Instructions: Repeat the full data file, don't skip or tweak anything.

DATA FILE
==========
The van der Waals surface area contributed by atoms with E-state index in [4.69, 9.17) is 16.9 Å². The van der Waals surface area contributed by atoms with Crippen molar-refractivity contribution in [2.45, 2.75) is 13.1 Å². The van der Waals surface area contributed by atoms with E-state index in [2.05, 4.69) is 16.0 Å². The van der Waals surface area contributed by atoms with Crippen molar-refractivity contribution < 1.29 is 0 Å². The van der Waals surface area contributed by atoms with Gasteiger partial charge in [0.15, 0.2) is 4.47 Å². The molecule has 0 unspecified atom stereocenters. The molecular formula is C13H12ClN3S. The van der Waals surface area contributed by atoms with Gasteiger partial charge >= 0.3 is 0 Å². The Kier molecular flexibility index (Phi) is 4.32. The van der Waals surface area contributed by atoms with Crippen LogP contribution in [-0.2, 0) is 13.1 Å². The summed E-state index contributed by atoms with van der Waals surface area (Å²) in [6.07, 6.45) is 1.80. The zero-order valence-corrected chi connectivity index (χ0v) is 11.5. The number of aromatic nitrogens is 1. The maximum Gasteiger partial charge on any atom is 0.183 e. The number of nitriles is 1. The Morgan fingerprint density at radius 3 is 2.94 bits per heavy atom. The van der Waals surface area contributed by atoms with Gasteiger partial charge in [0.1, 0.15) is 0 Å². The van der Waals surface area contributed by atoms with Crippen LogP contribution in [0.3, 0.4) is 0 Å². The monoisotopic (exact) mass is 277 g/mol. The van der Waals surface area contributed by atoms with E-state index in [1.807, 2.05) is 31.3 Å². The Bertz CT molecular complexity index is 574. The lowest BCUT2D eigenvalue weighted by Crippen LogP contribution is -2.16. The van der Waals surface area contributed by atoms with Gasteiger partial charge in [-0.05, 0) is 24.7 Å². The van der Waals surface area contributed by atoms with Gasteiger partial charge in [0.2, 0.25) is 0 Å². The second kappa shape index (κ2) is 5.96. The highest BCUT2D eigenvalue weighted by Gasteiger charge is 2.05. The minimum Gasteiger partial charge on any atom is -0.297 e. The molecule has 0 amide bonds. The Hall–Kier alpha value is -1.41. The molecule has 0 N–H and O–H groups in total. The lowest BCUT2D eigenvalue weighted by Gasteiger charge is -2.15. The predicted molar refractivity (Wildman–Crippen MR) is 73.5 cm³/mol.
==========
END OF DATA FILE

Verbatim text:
The van der Waals surface area contributed by atoms with E-state index in [4.69, 9.17) is 16.9 Å². The van der Waals surface area contributed by atoms with Crippen molar-refractivity contribution in [2.45, 2.75) is 13.1 Å². The van der Waals surface area contributed by atoms with E-state index in [2.05, 4.69) is 16.0 Å². The van der Waals surface area contributed by atoms with Crippen molar-refractivity contribution < 1.29 is 0 Å². The van der Waals surface area contributed by atoms with Gasteiger partial charge in [0.15, 0.2) is 4.47 Å². The molecule has 0 unspecified atom stereocenters. The molecular formula is C13H12ClN3S. The van der Waals surface area contributed by atoms with Gasteiger partial charge >= 0.3 is 0 Å². The Kier molecular flexibility index (Phi) is 4.32. The van der Waals surface area contributed by atoms with Crippen LogP contribution in [-0.2, 0) is 13.1 Å². The summed E-state index contributed by atoms with van der Waals surface area (Å²) in [6.07, 6.45) is 1.80. The zero-order valence-corrected chi connectivity index (χ0v) is 11.5. The number of aromatic nitrogens is 1. The maximum Gasteiger partial charge on any atom is 0.183 e. The number of nitriles is 1. The Morgan fingerprint density at radius 3 is 2.94 bits per heavy atom. The van der Waals surface area contributed by atoms with Gasteiger partial charge in [0.1, 0.15) is 0 Å². The van der Waals surface area contributed by atoms with Crippen LogP contribution in [0.3, 0.4) is 0 Å². The monoisotopic (exact) mass is 277 g/mol. The van der Waals surface area contributed by atoms with E-state index in [1.807, 2.05) is 31.3 Å². The Bertz CT molecular complexity index is 574. The lowest BCUT2D eigenvalue weighted by Crippen LogP contribution is -2.16. The van der Waals surface area contributed by atoms with Gasteiger partial charge in [-0.05, 0) is 24.7 Å². The van der Waals surface area contributed by atoms with Gasteiger partial charge in [0.2, 0.25) is 0 Å². The second kappa shape index (κ2) is 5.96. The highest BCUT2D eigenvalue weighted by Gasteiger charge is 2.05. The minimum Gasteiger partial charge on any atom is -0.297 e. The molecule has 0 amide bonds. The Hall–Kier alpha value is -1.41. The molecule has 0 N–H and O–H groups in total. The lowest BCUT2D eigenvalue weighted by Gasteiger charge is -2.15. The predicted molar refractivity (Wildman–Crippen MR) is 73.5 cm³/mol.